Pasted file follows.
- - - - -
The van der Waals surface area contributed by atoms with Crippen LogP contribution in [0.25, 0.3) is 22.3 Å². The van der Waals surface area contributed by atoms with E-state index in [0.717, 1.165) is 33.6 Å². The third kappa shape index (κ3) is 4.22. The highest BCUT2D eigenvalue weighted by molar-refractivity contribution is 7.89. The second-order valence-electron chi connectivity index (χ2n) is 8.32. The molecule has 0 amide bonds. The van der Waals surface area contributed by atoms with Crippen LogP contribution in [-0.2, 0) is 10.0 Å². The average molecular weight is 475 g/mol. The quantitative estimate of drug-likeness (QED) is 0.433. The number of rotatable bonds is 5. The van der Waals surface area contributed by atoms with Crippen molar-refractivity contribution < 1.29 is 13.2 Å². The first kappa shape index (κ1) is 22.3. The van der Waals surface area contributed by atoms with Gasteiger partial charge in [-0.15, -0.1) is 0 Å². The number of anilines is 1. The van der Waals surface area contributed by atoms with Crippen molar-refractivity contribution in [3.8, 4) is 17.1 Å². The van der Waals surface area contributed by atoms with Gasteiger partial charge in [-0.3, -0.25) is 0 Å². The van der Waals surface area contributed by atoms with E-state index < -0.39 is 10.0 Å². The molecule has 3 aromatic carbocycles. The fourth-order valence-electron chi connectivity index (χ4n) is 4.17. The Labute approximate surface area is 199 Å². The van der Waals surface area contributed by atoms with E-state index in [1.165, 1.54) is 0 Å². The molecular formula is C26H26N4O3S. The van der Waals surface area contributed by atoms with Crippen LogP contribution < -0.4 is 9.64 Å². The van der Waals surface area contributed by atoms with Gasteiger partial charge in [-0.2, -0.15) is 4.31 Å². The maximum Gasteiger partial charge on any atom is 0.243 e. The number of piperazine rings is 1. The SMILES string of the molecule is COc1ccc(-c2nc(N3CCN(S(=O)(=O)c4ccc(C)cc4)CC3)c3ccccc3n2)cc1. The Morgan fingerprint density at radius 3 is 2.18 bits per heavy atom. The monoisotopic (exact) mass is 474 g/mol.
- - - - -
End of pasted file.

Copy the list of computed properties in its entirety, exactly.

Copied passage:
The van der Waals surface area contributed by atoms with Crippen LogP contribution in [0.25, 0.3) is 22.3 Å². The van der Waals surface area contributed by atoms with E-state index in [0.717, 1.165) is 33.6 Å². The third kappa shape index (κ3) is 4.22. The highest BCUT2D eigenvalue weighted by molar-refractivity contribution is 7.89. The second-order valence-electron chi connectivity index (χ2n) is 8.32. The molecule has 0 amide bonds. The van der Waals surface area contributed by atoms with Crippen LogP contribution in [-0.2, 0) is 10.0 Å². The average molecular weight is 475 g/mol. The quantitative estimate of drug-likeness (QED) is 0.433. The number of rotatable bonds is 5. The van der Waals surface area contributed by atoms with Crippen molar-refractivity contribution < 1.29 is 13.2 Å². The first kappa shape index (κ1) is 22.3. The van der Waals surface area contributed by atoms with Gasteiger partial charge in [-0.15, -0.1) is 0 Å². The number of anilines is 1. The van der Waals surface area contributed by atoms with Crippen molar-refractivity contribution in [3.8, 4) is 17.1 Å². The van der Waals surface area contributed by atoms with Gasteiger partial charge in [-0.3, -0.25) is 0 Å². The van der Waals surface area contributed by atoms with E-state index < -0.39 is 10.0 Å². The molecule has 3 aromatic carbocycles. The fourth-order valence-electron chi connectivity index (χ4n) is 4.17. The Labute approximate surface area is 199 Å². The van der Waals surface area contributed by atoms with E-state index in [1.165, 1.54) is 0 Å². The molecular formula is C26H26N4O3S. The van der Waals surface area contributed by atoms with Crippen LogP contribution < -0.4 is 9.64 Å². The van der Waals surface area contributed by atoms with Gasteiger partial charge in [-0.2, -0.15) is 4.31 Å². The maximum Gasteiger partial charge on any atom is 0.243 e. The number of piperazine rings is 1. The SMILES string of the molecule is COc1ccc(-c2nc(N3CCN(S(=O)(=O)c4ccc(C)cc4)CC3)c3ccccc3n2)cc1. The Morgan fingerprint density at radius 3 is 2.18 bits per heavy atom. The monoisotopic (exact) mass is 474 g/mol.